Systemic Corticosteroids May Be of Benefit for Psoriatic Erythroderma

Erythroderma psoriasis
Skin inflammation red and scaly also white pearl like plaques.
A case report of a patient with 20-year, unstable psoriasis who presented with new erthroderma and subsequent treatment with systemic corticosteroids and methotrexate.

Systemic corticosteroids, in conjunction with methotrexate, may be beneficial for controlling the acute phase of psoriatic erythroderma and preventing erythroderma rebound after tapering off in a patient with unstable psoriasis and multiple comorbidities, according to finding from a case report published in Dermatologic Therapy.

This case study included a 37-year-old man with unstable psoriasis with a duration of approximately 20 years. The patient presented with a new episode of erythroderma after a recent upper respiratory tract infection. A 10-day course of cefoperazone/ sulbactam and 7-day course of clindamycin was administered for infection.

Comorbidities in this patient included psoriatic arthritis, IgA nephropathy, chronic heart failure, non-alcoholic steatohepatits, history of infection with hepatitis B virus (negative AgHbs, positive anti-HBs and anti-Hbc antibodies), and obesity.

Approximately 1 month before this episode, he had ceased treatment of 15 mg/week methotrexate. Treatment with infliximab and adalimumab was unsuccessful due to the development of antibodies against each drug. The Psoriasis Area and Severity Index score at time of admittance to the clinic was 70.8, which was suggestive of “maximal” disease.

Systemic therapy, including intravenous hydrocortisone hemmisuccinate (HHC) at 6 mg/kg (600 mg/day) and 10 mg/week methotrexate, was initiated in combination with classic topical therapy and supportive care. Intravenous HHC was tapered slowly during a 2-week period, whereas methotrexate increased to 15 mg/week.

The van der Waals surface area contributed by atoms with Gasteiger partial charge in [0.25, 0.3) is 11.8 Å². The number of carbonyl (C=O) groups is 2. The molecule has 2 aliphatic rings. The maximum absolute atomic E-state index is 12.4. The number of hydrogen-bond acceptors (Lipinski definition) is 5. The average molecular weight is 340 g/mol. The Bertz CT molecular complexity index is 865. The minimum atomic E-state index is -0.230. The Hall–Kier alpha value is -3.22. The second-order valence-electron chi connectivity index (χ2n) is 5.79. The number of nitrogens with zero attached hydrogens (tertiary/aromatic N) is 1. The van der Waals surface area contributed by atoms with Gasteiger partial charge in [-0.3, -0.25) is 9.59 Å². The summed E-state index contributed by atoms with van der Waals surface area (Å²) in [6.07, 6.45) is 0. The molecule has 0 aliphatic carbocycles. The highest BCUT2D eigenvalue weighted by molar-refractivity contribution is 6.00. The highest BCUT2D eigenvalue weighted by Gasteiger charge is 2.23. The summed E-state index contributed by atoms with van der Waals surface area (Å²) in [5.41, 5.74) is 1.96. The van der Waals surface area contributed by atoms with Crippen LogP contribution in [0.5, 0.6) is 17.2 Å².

Treatment response was good, aside from transient hyperglycemia. The disease did not rebound after discontinuation of HHC, nor did any other complications occur during this time. The PASI was 47.2 after 14 days, representing a 33% decrease. At discharge, the patient was indicated to continue methotrexate.

The patient had stable disease over a 1-year postdischarge follow-up period. During a 2-year period after the 1-year follow up, the patient received 80 mg ixekizumab every 4 weeks and switched to 300 mg secukinumab every 4 weeks. This treatment produced modest results and wasn not sufficient to control disease.

A potential limitation of this case report was the reliance on outcomes data from a single patient.

The case study authors wrote that “systemic corticosteroids are considered controversial in psoriatic erythroderma; therefore, they may be used with caution in exceptional cases.”


Cretu S, Salavastru CM, Tiplica GS. Treatment of psoriatic erythroderma using systemic corticosteroids: a timeless option? Published online August 21, 2020. Dermatol Ther. doi:10.1111/dth.14222

This article originally appeared on Dermatology Advisor